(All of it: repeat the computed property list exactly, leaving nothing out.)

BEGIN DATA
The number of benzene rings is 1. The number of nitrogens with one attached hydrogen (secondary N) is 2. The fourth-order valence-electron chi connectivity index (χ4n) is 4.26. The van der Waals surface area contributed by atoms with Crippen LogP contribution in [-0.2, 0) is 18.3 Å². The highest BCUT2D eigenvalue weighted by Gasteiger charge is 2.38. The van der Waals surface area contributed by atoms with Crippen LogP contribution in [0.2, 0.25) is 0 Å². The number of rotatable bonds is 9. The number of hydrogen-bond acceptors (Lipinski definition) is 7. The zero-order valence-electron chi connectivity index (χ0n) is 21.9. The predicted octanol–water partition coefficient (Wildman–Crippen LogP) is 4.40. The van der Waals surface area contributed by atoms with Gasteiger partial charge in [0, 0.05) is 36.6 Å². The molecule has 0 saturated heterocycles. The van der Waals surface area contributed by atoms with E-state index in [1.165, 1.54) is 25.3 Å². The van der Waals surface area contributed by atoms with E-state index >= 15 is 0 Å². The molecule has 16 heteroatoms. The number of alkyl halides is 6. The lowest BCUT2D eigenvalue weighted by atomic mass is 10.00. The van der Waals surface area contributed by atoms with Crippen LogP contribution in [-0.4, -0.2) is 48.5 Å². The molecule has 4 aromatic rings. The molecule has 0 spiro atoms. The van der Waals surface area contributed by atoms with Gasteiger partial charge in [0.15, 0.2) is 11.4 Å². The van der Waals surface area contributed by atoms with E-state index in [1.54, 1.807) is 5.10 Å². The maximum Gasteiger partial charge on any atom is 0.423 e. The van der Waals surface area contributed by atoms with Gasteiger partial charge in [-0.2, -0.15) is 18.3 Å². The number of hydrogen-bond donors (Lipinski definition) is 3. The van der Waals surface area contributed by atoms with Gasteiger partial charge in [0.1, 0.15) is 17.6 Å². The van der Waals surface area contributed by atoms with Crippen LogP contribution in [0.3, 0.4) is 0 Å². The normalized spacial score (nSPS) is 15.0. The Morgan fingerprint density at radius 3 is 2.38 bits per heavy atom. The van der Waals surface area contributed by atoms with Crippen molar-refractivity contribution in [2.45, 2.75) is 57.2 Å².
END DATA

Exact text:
The number of benzene rings is 1. The number of nitrogens with one attached hydrogen (secondary N) is 2. The fourth-order valence-electron chi connectivity index (χ4n) is 4.26. The van der Waals surface area contributed by atoms with Crippen LogP contribution in [-0.2, 0) is 18.3 Å². The highest BCUT2D eigenvalue weighted by Gasteiger charge is 2.38. The van der Waals surface area contributed by atoms with Crippen LogP contribution in [0.2, 0.25) is 0 Å². The number of rotatable bonds is 9. The number of hydrogen-bond acceptors (Lipinski definition) is 7. The zero-order valence-electron chi connectivity index (χ0n) is 21.9. The predicted octanol–water partition coefficient (Wildman–Crippen LogP) is 4.40. The van der Waals surface area contributed by atoms with Gasteiger partial charge in [0, 0.05) is 36.6 Å². The molecule has 0 saturated heterocycles. The van der Waals surface area contributed by atoms with E-state index in [1.165, 1.54) is 25.3 Å². The van der Waals surface area contributed by atoms with E-state index >= 15 is 0 Å². The molecule has 16 heteroatoms. The number of alkyl halides is 6. The lowest BCUT2D eigenvalue weighted by atomic mass is 10.00. The van der Waals surface area contributed by atoms with Crippen LogP contribution in [-0.4, -0.2) is 48.5 Å². The molecule has 4 aromatic rings. The molecule has 0 spiro atoms. The van der Waals surface area contributed by atoms with Gasteiger partial charge in [0.15, 0.2) is 11.4 Å². The van der Waals surface area contributed by atoms with E-state index in [1.54, 1.807) is 5.10 Å². The maximum Gasteiger partial charge on any atom is 0.423 e. The van der Waals surface area contributed by atoms with Gasteiger partial charge in [-0.2, -0.15) is 18.3 Å². The number of hydrogen-bond donors (Lipinski definition) is 3. The van der Waals surface area contributed by atoms with Gasteiger partial charge in [0.1, 0.15) is 17.6 Å². The van der Waals surface area contributed by atoms with Crippen LogP contribution in [0.3, 0.4) is 0 Å². The normalized spacial score (nSPS) is 15.0. The Morgan fingerprint density at radius 3 is 2.38 bits per heavy atom. The van der Waals surface area contributed by atoms with Crippen molar-refractivity contribution in [2.45, 2.75) is 57.2 Å².